Good news! I got the inside scoop on this ṣafat malarkey. I’d save it for the final ABC product, but I need to nip any misunderstandings in the bud before they get out of hand and people start labeling their giant sky cruisers with that name.
First, some breadcrumbing. The ṣafat bird (note the dot under the s – that’s a ص) seems to have originally come from (where else?) Rose’s Giants, Monsters, and Dragons, which in turn got it from Barber’s Dictionary, which itself obtained it from Lum’s Fabulous Beasts. I do not have that last book. Impasse.
I do, however, have access to the most powerful search engines known to humanity, and hey presto – looks like the ur-reference for the ṣafat is Hanauer’s Tales Told in Palestine.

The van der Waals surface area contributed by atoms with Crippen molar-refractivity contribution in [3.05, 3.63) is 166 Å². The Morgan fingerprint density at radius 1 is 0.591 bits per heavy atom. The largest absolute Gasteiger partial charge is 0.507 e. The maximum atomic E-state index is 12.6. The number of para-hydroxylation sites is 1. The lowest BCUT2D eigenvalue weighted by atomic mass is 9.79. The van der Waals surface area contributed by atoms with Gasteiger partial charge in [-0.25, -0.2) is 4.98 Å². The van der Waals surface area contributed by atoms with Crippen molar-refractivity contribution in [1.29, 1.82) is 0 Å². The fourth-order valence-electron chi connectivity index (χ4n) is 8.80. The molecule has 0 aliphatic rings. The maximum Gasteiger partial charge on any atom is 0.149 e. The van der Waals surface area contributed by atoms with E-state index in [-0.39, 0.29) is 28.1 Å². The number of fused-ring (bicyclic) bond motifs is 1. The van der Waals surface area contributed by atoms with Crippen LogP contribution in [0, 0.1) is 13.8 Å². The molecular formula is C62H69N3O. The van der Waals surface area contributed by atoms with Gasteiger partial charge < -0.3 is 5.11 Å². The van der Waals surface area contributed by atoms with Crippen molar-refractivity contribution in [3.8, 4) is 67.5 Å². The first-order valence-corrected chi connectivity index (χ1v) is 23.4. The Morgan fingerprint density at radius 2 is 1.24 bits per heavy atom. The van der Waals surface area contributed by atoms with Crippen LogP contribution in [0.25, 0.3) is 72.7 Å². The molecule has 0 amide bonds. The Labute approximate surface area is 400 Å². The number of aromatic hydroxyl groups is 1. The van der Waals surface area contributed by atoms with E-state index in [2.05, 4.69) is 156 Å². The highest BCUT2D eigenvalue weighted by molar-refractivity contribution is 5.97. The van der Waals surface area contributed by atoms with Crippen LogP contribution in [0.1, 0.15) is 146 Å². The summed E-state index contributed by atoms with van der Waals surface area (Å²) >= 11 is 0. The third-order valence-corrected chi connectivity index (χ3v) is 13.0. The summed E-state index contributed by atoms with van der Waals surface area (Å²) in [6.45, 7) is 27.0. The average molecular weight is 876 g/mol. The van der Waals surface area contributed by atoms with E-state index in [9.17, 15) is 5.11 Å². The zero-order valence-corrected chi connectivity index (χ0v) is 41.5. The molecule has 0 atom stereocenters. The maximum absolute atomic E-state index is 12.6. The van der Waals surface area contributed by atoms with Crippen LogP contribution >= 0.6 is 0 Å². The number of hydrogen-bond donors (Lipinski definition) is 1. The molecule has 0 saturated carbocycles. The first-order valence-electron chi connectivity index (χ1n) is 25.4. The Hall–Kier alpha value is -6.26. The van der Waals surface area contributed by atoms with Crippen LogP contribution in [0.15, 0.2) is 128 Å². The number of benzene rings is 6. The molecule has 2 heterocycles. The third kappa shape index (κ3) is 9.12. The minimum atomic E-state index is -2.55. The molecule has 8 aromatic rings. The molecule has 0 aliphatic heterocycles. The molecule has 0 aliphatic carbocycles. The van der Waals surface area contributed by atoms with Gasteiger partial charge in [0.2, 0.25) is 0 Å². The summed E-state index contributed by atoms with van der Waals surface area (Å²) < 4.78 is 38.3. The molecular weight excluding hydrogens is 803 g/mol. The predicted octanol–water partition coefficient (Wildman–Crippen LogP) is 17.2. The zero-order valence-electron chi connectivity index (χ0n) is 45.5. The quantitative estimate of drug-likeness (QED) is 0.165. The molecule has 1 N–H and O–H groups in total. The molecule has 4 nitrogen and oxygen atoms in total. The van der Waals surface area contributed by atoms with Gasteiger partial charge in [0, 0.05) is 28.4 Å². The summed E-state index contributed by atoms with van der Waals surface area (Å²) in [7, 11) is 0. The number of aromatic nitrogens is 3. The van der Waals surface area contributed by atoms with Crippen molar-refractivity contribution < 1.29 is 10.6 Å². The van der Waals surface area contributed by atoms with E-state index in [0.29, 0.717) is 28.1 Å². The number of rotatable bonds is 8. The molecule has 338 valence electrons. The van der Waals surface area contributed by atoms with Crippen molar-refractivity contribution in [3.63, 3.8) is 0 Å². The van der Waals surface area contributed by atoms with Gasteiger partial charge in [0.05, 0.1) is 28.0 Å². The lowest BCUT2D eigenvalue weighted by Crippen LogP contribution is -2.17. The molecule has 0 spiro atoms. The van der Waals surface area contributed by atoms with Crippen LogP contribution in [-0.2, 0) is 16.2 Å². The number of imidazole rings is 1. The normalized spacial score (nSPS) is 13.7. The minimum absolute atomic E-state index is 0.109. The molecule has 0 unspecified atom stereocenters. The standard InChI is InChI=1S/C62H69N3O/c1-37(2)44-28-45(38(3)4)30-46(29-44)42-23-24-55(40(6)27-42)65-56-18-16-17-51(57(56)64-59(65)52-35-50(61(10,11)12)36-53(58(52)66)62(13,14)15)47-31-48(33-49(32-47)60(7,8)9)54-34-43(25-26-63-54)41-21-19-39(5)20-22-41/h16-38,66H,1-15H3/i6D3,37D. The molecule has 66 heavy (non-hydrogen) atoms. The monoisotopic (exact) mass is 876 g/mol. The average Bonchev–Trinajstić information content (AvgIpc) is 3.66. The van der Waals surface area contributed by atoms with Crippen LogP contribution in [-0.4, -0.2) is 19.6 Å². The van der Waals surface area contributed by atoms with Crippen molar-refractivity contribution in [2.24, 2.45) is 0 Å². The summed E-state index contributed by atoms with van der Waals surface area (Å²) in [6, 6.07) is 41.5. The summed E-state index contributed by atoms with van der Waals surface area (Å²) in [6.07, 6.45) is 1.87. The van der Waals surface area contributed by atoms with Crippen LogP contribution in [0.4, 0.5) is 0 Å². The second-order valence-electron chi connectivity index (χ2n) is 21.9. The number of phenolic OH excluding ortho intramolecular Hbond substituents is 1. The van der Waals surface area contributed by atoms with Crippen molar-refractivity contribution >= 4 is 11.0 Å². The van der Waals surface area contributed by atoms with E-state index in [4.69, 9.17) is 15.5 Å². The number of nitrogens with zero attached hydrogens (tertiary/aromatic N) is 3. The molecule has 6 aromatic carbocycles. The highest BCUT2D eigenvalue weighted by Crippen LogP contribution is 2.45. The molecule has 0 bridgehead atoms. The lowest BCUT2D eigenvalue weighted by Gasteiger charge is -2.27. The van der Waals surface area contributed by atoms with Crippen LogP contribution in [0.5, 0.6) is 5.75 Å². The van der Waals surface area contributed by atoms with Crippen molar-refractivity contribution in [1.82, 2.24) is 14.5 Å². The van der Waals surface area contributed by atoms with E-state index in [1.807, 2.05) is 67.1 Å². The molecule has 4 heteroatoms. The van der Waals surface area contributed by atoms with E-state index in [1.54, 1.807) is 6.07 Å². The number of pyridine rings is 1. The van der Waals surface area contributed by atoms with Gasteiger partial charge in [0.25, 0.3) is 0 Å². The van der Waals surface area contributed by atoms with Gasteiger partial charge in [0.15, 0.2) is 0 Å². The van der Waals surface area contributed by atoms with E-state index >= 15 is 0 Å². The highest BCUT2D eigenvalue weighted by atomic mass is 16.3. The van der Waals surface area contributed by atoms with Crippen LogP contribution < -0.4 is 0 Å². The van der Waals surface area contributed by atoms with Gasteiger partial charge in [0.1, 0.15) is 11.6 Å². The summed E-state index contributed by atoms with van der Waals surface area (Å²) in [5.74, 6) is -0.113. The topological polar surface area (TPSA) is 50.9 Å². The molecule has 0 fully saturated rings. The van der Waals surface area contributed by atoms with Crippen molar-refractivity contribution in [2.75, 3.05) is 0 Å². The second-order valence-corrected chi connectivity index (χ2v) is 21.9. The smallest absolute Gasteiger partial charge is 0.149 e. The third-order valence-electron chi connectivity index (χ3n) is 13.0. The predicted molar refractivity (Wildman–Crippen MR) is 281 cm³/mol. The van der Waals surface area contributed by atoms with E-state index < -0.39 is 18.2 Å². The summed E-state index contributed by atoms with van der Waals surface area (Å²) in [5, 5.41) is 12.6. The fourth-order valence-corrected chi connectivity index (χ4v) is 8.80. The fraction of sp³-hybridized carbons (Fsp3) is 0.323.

Going by the title alone, it’s clear that the ṣafat is not an “Arabian” animal. In the text Azrael – the Angel of Death himself – shows off ṣafat eggshells as something that is a cause of death . He describes the ṣafat as a wonderful bird that never lands (no mention is given as to its size, so I can only assume it’s normal-sized and not huge). It even lays eggs in flight, and the young hatch before they reach the ground. But then they are often eaten by a shibah (described as resembling a badger-hyena cross. Zorilla? Aardwolf?), which then becomes rabid, goes mad, bites things, and gives Azrael more customers.
There you have it. Far from being a mere permaflier like the allerion or bird of paradise, it’s literally the cause of rabies.
Clarfication: the eggshells are eaten and cause rabies. The shibah/shibeh is the leopard (!).